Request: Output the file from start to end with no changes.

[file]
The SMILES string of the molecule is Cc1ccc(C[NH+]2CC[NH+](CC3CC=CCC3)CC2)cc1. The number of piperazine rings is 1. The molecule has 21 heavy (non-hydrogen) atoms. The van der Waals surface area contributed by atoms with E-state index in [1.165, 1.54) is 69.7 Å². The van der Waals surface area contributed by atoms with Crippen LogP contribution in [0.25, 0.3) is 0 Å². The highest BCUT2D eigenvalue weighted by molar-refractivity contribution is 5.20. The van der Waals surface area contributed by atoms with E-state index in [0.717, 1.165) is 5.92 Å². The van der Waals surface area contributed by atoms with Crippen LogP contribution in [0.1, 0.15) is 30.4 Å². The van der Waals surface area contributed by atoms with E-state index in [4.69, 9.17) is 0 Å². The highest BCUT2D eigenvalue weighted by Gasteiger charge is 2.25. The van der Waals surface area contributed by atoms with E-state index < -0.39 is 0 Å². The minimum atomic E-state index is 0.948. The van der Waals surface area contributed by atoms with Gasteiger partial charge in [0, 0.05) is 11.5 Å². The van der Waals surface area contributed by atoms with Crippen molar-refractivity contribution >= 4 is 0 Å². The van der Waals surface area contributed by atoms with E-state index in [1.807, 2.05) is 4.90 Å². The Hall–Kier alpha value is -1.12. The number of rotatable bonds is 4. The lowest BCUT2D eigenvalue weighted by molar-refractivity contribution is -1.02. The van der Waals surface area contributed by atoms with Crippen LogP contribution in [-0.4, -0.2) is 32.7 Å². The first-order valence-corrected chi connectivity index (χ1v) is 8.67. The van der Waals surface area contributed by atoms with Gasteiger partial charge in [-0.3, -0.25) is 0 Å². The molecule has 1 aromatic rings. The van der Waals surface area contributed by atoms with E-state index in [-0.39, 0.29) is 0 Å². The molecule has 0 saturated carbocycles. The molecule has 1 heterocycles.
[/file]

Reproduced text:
The SMILES string of the molecule is Cc1ccc(C[NH+]2CC[NH+](CC3CC=CCC3)CC2)cc1. The number of piperazine rings is 1. The molecule has 21 heavy (non-hydrogen) atoms. The van der Waals surface area contributed by atoms with E-state index in [1.165, 1.54) is 69.7 Å². The van der Waals surface area contributed by atoms with Crippen LogP contribution in [0.25, 0.3) is 0 Å². The highest BCUT2D eigenvalue weighted by molar-refractivity contribution is 5.20. The van der Waals surface area contributed by atoms with E-state index in [0.717, 1.165) is 5.92 Å². The van der Waals surface area contributed by atoms with Crippen LogP contribution in [0.1, 0.15) is 30.4 Å². The van der Waals surface area contributed by atoms with E-state index in [4.69, 9.17) is 0 Å². The highest BCUT2D eigenvalue weighted by Gasteiger charge is 2.25. The van der Waals surface area contributed by atoms with E-state index < -0.39 is 0 Å². The minimum atomic E-state index is 0.948. The van der Waals surface area contributed by atoms with Gasteiger partial charge in [0, 0.05) is 11.5 Å². The van der Waals surface area contributed by atoms with Crippen molar-refractivity contribution >= 4 is 0 Å². The van der Waals surface area contributed by atoms with E-state index in [1.807, 2.05) is 4.90 Å². The Hall–Kier alpha value is -1.12. The number of rotatable bonds is 4. The lowest BCUT2D eigenvalue weighted by molar-refractivity contribution is -1.02. The van der Waals surface area contributed by atoms with Crippen LogP contribution in [-0.4, -0.2) is 32.7 Å². The first-order valence-corrected chi connectivity index (χ1v) is 8.67. The van der Waals surface area contributed by atoms with Gasteiger partial charge in [-0.3, -0.25) is 0 Å². The molecule has 1 aromatic rings. The van der Waals surface area contributed by atoms with E-state index in [-0.39, 0.29) is 0 Å². The molecule has 0 saturated carbocycles. The molecule has 1 heterocycles.